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SurfaceFusion: Unobtrusive Tracking of Everyday Objects in Tangible User Interfaces
KTH, School of Computer Science and Communication (CSC), Numerical Analysis and Computer Science, NADA.ORCID iD: 0000-0003-2578-3403
2008 (English)In: Graphics Interface 2008, 2008, 235-242 p.Conference paper, Published paper (Refereed)
Abstract [en]

Interactive surfaces and related tangible user interfaces often involve everyday objects that are identified, tracked, and augmented with digital information. Traditional approaches for recognizing these objects typically rely on complex pattern recognition techniques, or the addition of active electronics or fiducials that alter the visual qualities of those objects, making them less practical for real-world use. Radio Frequency Identificatin (RFID) technology provides an unobtrusive method of sensing the presence of and identifying tagged nearby objects but has no inherent means of determining the position of tagged objects. Computer vision, on the other hand, is an established approach to track objects with a camera. While shapes and movement on an interactive surface can be determined from classic image processing techniques, object recognition tends to be complex, computationally expensive and sensitive to environmental conditions. We present a set of techniques in which movement and shape information from the computer vision system is fused with RFID events that identify what objects are in the image. By synchronizing these two complementary sensing modalities, we can associate changes in the image with events in the RFID data, in order to recover position, shape and identification of the objects on the surface, while avoiding complex computer vision processes and exolic RFID solutions.

Place, publisher, year, edition, pages
2008. 235-242 p.
Keyword [en]
Computer vision; Fusion; RFID; Surface computing; Tabletop; Tangible user interface
National Category
Computer Science
Identifiers
URN: urn:nbn:se:kth:diva-10464Scopus ID: 2-s2.0-63549147778OAI: oai:DiVA.org:kth-10464DiVA: diva2:217819
Conference
Graphics Interface 2008; Windsor, ON, 28 May 2008 through 30 May 2008
Note
QC 20100804Available from: 2009-05-15 Created: 2009-05-15 Last updated: 2010-08-04Bibliographically approved
In thesis
1. Unobtrusive Augmentation  of Physical Environments: Interaction Techniques, Spatial Displays and Ubiquitous Sensing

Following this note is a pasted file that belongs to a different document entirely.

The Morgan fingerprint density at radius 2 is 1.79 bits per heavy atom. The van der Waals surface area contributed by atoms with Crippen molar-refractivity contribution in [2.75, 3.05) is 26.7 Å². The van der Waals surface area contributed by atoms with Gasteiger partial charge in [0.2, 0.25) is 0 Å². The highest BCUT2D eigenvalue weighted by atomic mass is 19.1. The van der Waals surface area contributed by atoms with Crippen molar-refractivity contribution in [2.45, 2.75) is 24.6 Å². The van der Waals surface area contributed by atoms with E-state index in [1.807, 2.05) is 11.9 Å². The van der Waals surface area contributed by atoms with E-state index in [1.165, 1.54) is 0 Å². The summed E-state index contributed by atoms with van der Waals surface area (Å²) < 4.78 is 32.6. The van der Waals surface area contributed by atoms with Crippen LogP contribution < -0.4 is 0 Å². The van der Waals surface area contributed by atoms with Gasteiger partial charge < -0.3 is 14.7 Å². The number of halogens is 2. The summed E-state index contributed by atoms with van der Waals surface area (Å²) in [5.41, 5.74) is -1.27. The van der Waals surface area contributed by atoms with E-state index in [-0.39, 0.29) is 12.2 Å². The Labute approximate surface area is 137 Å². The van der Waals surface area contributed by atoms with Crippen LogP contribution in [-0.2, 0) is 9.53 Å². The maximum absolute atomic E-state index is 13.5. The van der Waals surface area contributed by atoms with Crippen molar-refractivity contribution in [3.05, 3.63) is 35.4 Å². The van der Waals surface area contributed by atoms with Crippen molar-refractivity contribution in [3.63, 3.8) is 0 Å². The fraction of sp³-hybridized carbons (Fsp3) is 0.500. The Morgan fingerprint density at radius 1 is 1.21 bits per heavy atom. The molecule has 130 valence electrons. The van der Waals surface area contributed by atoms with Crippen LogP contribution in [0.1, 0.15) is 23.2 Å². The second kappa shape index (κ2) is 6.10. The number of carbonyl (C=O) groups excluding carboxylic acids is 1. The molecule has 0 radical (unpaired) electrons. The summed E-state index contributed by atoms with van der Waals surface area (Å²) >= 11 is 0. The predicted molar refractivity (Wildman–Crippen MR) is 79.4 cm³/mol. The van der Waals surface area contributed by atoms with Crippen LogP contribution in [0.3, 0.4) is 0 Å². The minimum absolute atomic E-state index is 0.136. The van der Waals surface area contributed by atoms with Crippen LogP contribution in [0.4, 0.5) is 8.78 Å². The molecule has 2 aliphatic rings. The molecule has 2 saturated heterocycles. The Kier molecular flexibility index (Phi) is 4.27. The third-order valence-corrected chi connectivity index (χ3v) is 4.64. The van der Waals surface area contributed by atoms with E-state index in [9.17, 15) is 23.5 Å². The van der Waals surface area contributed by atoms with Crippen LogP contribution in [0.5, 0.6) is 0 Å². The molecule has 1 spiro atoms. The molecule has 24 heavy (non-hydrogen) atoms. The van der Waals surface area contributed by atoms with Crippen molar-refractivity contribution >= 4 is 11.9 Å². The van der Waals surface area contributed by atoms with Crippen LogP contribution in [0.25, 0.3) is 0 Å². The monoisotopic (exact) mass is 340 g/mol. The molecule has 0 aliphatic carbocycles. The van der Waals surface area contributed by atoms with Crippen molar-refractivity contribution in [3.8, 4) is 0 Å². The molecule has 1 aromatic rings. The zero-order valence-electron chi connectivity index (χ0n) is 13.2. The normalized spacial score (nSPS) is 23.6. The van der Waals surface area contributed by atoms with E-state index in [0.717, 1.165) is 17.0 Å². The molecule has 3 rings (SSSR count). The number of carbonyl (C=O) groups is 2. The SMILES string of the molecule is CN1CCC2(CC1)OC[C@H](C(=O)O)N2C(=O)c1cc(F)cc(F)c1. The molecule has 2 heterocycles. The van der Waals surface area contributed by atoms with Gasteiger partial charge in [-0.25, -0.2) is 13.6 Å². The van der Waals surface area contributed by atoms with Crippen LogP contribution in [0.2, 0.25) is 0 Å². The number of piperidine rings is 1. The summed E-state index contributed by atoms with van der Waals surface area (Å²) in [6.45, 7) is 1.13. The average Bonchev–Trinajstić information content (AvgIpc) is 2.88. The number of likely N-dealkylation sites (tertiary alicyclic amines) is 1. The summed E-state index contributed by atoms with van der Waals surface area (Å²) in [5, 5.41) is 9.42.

Open this publication in new window or tab >>Unobtrusive Augmentation  of Physical Environments: Interaction Techniques, Spatial Displays and Ubiquitous Sensing
2009 (English)Doctoral thesis, comprehensive summary (Other academic)
Abstract [en]

The fundamental idea of Augmented Reality (AR) is to improve and enhance our perception of the surroundings, through the use of sensing, computing and display systems that make it possible to augment the physical environment with virtual computer graphics. AR is, however, often associated with user-worn equipment, whose current complexity and lack of comfort limit its applicability in many scenarios.

The goal of this work has been to develop systems and techniques for uncomplicated AR experiences that support sporadic and spontaneous interaction with minimal preparation on the user’s part.

This dissertation defines a new concept, Unobtrusive AR, which emphasizes an optically direct view of a visually unaltered physical environment, the avoidance of user-worn technology, and the preference for unencumbering techniques.

The first part of the work focuses on the design and development of two new AR display systems. They illustrate how AR experiences can be achieved through transparent see-through displays that are positioned in front of the physical environment to be augmented. The second part presents two novel sensing techniques for AR, which employ an instrumented surface for unobtrusive tracking of active and passive objects. These techniques have no visible sensing technology or markers, and are suitable for deployment in scenarios where it is important to maintain the visual qualities of the real environment. The third part of the work discusses a set of new interaction techniques for spatially aware handheld displays, public 3D displays, touch screens, and immaterial displays (which are not constrained by solid surfaces or enclosures). Many of the techniques are also applicable to human-computer interaction in general, as indicated by the accompanying qualitative and quantitative insights from user evaluations.

The thesis contributes a set of novel display systems, sensing technologies, and interaction techniques to the field of human-computer interaction, and brings new perspectives to the enhancement of real environments through computer graphics.

Place, publisher, year, edition, pages
Stockholm: KTH, 2009. xii, 72 p.
Series
TRITA-CSC-A, ISSN 1653-5723 ; 2009:09
National Category
Computer Science
Identifiers
urn:nbn:se:kth:diva-10439 (URN)978-91-7415-339-2 (ISBN)
Public defence
2009-06-05, E1, Lindstedtsvägen 3, KTH, 13:00 (English)
Opponent
Supervisors
Note

QC 20100805

Available from: 2009-05-26 Created: 2009-05-14 Last updated: 2015-01-30Bibliographically approved

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Olwal, Alex

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